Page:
• She didn’t know how much time had passed. Could’ve been seconds, could’ve been a month, she had no idea. But the air felt suddenly cold as the synagogue leader cast a disdainful eye at her – there were no worlds in his eye, not like the traveling rabbi – and he spoke to the crowd over her through her.
She was invisible again, or she wanted to be invisible, as the leader rebuked the traveling rabbi, for making her well on the sabbath. But, but, this is an occasion to rejoice, she thought to herself. No wrong has been done – we’re all supposed to be praising the Lord… Sabbath was created by God to celebrate life, creation, which God declared Very Good. Sabbath was not a punishment a chore or a sentence. It was a gift. To be shared with others who have worlds in their eyes.
• The teacher then honored her even more: already she’d received more than she’d ever dreamed of, yet here the teacher called her Daughter of Abraham. Oh! To be restored to physical wellness and to community – the community she lived in and the community of the Lord. Tears continued to flow as she repeated again and again, Glory to God. Glory to God.
• And she noticed she was not the only one crying Glory to God. Indeed, the entire crowd was now praising the Lord, rejoicing at her salvation, and Rachel noted with curiosity that behind the beards of the religious authorities, cheeks flushed red with shame as they not she rushed to escape the attention of the crowd. They were ashamed, not she. She never imagined it was possible.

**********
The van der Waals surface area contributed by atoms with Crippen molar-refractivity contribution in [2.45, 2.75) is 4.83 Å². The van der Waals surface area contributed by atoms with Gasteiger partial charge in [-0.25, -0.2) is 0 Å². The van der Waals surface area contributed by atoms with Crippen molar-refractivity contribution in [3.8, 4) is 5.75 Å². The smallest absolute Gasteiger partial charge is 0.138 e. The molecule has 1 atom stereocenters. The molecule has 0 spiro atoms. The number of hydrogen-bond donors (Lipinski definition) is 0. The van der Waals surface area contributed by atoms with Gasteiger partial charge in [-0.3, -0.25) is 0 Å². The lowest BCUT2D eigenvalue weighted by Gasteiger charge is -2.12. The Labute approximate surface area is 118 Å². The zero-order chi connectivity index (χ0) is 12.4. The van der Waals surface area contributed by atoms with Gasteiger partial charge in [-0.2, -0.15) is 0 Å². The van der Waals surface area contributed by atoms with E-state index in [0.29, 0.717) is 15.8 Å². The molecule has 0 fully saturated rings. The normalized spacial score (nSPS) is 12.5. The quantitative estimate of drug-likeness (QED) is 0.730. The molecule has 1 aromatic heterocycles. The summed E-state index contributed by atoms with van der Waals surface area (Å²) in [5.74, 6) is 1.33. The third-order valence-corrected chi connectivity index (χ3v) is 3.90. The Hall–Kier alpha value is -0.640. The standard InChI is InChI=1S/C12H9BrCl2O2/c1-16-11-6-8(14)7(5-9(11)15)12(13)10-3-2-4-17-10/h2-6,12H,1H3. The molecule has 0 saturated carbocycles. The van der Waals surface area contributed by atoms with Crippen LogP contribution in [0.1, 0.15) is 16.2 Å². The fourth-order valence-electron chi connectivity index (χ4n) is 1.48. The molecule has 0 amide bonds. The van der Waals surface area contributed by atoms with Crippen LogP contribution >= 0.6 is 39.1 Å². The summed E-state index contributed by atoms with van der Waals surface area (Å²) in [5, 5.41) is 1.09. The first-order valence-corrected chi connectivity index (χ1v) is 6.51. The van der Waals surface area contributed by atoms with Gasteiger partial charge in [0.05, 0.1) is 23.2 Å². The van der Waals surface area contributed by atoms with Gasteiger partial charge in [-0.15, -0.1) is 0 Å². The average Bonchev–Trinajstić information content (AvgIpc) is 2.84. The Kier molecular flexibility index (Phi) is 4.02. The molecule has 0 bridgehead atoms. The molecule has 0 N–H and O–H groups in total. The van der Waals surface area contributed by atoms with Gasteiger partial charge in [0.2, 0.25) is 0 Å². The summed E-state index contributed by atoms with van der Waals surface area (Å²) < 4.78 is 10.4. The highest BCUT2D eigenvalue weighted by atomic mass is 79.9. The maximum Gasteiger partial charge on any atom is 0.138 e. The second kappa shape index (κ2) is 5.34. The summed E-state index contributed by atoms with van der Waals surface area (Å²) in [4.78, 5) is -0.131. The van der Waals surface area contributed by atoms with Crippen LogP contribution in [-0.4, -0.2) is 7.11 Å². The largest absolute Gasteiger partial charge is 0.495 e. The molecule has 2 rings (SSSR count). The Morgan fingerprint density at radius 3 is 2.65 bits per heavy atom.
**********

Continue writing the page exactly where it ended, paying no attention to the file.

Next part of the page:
• Did you know, You have a savior who sees you, knows you truly, loves you.
Who wants to touch you and restore you to life, heal you from whatever it is that ails you, restore you to the heart of worship.
Do you know, that same savior calls you, sets you aside in spite of your history, your addictions, your infirmities, says Follow me as well as Go and tell. Our job our calling is to seek to know the Lord who gives life and focus on that
• What do you suppose Rachel did the next day, or the next week? She’s won the lottery. Her shame is gone and she can hold her head up high, literally.
I see her with renewed confidence, no longer wishing to be invisible, but shining bright the love that shined on her.
• Imagining her restoration lifts me up, gives me hope and peace,
inspires my praise and makes me want to sing and share.

• One other thing. Did you notice what happened before Jesus restored the woman? He saw her. He saw her, he called to her, he treated her with respect and dignity, he announced her freedom, and then he defended her honor.
• Who do we see. What people, bent broken and ashamed, do we see, cut off from community, in need of restoration do we see, and how do we see them.
Who do we see that is worthy of derision? Who do we see who could be restored by lovingkindness? Who do we see that is beloved of God? Who do we see that is not?

Hymn 262 Heal Me, Hands of Jesus